When is "real-time" decision support desirable and needed?

My Ask Dan! column “What is ‘real-time’ decision support in DSS News (Vol. 3, No. 24) struck a chord with some readers. This column is a follow-on, expansion and discussion stimulus on the topic of "real-time" decision support. The following "answer" draws extensively on email comments from Nigel Pendse and Marc Demarest. Nigel Pendse is principal of OLAP Solutions and co-author of the Marc Demarest is President of Noumenal, Inc. He served as CEO of DecisionPoint Applications and prior to that he held a number of positions with Sequent Computer Systems.

On Tuesday, November 26, 2002, Marc Demarest and I exchanged a number of emails. Marc initially wrote "I think it'd be worth it to open up this can of real-time decision support worms on your pages, and get (a) some clarity and (b) some discussion started." This column is a start at getting some additional clarity. I'm sure that further discussion will occur in various forums and settings.

So in the next few paragraphs I'll quote from Nigel and Marc's email comments.

Nigel Pendse wrote "In the BI context, a common meaning of real-time is that you can change data or assumptions in a planning model and see the results more or less instantly. This is easy enough with small Excel spreadsheets, but much harder with larger, more complex multidimensional models, and harder still if multiple people are doing it at the same time, each doing 'what if?' analysis of their own parts of an overall plan. In fact, only a few tools can even do this. This is much more useful than real-time analysis of operational data, where management level decision-making depends on medium or long term trends, not what someone bought five seconds ago. Yes, real-time analysis is important for some operational decisions, but not for many that would fall into the BI category."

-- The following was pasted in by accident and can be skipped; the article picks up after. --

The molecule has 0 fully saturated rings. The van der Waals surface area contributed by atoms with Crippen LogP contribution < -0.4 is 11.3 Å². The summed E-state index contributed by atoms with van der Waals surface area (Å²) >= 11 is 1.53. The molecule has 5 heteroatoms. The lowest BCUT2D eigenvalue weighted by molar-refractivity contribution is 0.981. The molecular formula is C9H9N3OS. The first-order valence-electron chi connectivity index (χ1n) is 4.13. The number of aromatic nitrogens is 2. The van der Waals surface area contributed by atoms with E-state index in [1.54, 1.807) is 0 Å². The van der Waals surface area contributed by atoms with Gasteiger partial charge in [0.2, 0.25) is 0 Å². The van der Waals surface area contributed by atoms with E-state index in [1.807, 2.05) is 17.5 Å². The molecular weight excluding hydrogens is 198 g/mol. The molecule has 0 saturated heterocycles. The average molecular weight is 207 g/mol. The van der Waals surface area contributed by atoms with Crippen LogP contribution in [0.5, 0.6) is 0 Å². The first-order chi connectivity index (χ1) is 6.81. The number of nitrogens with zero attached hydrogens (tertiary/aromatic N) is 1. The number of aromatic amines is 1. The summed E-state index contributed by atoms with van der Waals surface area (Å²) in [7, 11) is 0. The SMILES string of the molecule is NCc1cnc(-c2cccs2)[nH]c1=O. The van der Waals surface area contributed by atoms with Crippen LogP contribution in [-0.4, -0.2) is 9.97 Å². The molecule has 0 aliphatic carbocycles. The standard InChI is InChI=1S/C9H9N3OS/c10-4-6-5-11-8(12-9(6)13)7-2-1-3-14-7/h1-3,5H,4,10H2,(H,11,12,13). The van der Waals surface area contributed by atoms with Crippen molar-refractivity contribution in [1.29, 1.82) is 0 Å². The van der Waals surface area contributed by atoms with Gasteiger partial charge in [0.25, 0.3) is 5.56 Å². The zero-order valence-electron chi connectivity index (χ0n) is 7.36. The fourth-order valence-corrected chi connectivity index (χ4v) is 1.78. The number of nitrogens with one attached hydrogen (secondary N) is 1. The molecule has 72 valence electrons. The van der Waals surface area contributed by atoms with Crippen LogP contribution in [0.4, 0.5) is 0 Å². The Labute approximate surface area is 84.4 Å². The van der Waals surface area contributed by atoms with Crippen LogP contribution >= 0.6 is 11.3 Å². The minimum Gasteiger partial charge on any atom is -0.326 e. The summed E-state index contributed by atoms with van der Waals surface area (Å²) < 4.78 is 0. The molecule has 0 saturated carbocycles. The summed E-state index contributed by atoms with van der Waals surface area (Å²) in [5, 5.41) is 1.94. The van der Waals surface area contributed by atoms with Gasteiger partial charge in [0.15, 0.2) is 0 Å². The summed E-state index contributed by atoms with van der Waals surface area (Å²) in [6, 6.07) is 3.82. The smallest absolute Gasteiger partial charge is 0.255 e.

Nigel continues "The form of real-time data warehousing that is being currently pushed is, in my view, a somewhat cynical consequence of the fact that some ETL tools can do it, so the vendors are inevitably suggesting that there's a major business need for it. I think this is vendor-push, not market-pull. Most business decisions based on data warehouses are not damaged by being based on last night's (or even last week's) data. But real real-time planning is genuinely useful -- and one reason why Excel remains the number one planning tool. It isn't as thorough as a proper, large-scale tool, but the fact that it's fast (i.e., real-time) means that many people compromise their requirements in the interests of true interactivity."

Marc Demerest emailed me extensive comments. He made four major points:

1. Real-time means "as soon as things change"

To begin with Marc suggests we need a better definition. He notes "In every situation I have been in, in which real-time DSS is discussed, the adjective 'real-time' means that informational inputs to decision-making processes are available as soon as there are state changes in the environment that alter those informational inputs. Examples: as an inventory manager or purchasing manager, I can see SKU-level stock changes as items are picked; as a cost center manager, I can see the state of my cost center as soon as any credits or debits are applied against that cost center; as a sales person with territory responsibilities, I can see all customer support incidents logged for any customer in my territory as soon as the trouble ticket is opened."

2. There is always some latency in "real-time" DSS